Dionne Cordell-Whitney reports:
Minnesota collects DNA samples from newborn children, then illegally keeps the genetic information and shares it with third parties without informed consent of the parents, parents say in a class action.
Lead plaintiffs Nathan and Katrina Anderson sued the state, the Minnesota Department of Health, and its commissioner, in Hennepin County Court.
They claim that state violated its own Genetic Privacy Act by collecting, storing and disseminating their children’s genetic information without informed consent.
Read more about the lawsuit on Courthouse News.
Tony Kennedy reports the latest on controversial newborn screening legislation in Minnesota that has been challenged in the courts:
A state health program that takes blood samples from Minnesota newborns to screen for more than 50 diseases and disorders can continue despite a legal challenge on genetic privacy grounds, the Minnesota Supreme Court ruled today.
But in a ruling that reverses a lower court decision, the court placed new restrictions on the Department of Health’s ability to store the blood samples and use them for additional studies.
Read more on the Star Tribune.
Over on Privacy Lives, Melissa Ngo blogs about an issue I’ve discussed a number of times on this blog: the collection, storage, and use/misuse of newborns’ blood samples. Melissa points us to a discussion on Minnesota Public Radio:
… On Tuesday, parents, doctors and researchers urged state lawmakers to reject proposed restrictions on Minnesota’s Newborn Screening program — changes that could keep other parents from such lifesaving results.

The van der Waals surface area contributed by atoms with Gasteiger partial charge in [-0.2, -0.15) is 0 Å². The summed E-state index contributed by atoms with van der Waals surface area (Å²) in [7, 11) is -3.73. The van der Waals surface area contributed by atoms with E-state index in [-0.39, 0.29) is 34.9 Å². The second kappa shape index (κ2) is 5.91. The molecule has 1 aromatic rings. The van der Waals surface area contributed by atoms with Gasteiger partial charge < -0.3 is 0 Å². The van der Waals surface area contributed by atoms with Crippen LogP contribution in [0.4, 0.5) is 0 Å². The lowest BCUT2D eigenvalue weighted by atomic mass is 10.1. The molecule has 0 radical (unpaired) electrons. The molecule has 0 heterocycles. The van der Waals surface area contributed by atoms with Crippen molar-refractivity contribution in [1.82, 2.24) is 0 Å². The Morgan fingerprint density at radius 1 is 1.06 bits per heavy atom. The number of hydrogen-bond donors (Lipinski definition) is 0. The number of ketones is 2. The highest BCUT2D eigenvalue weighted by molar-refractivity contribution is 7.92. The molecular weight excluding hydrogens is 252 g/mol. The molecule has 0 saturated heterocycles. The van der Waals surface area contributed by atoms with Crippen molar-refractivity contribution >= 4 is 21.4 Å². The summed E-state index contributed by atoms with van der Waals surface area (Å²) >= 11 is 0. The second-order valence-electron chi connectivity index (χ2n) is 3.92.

Amendments in two Senate bills would require the Minnesota Department of Health to promptly destroy the blood samples that are collected from newborns to identify rare medical disorders that aren’t obvious at birth.
“Our genetic information is ours … until there is consent for the use of our genetic information, no research should happen.”
Currently, the agency stores the blood samples indefinitely so they can be used for quality control tests or disease research. The new rules would allow parents to give their written permission to store the material up to a maximum of two years.
Read more on MPR. It’s probably one of the more balanced discussions of the issue that I’ve seen in a while.
Some of the issue comes down to transparency and consent. Why is so that very hard for governments and researchers to embrace? That if you explain what you want to do, explain how it will benefit the individual or others, and then ask for consent, many will consent? It’s always seemed to me that government simply doesn’t trust its own citizenry and takes a “we know best” attitude that justifies them riding roughshod over crucial consent and ethical issues.
The Minnesota Department of Health announced new measures Friday designed to address concerns that a program of blood screening for Minnesota newborns could violate patient and family privacy rights.
In a key step, the department will propose legislation this year giving it the right to keep infants’ blood samples for two years, as part of a state database on disease treatment and prevention, then destroy the samples unless parents give consent for continued storage.
Read more in the Minneapolis Star Tribune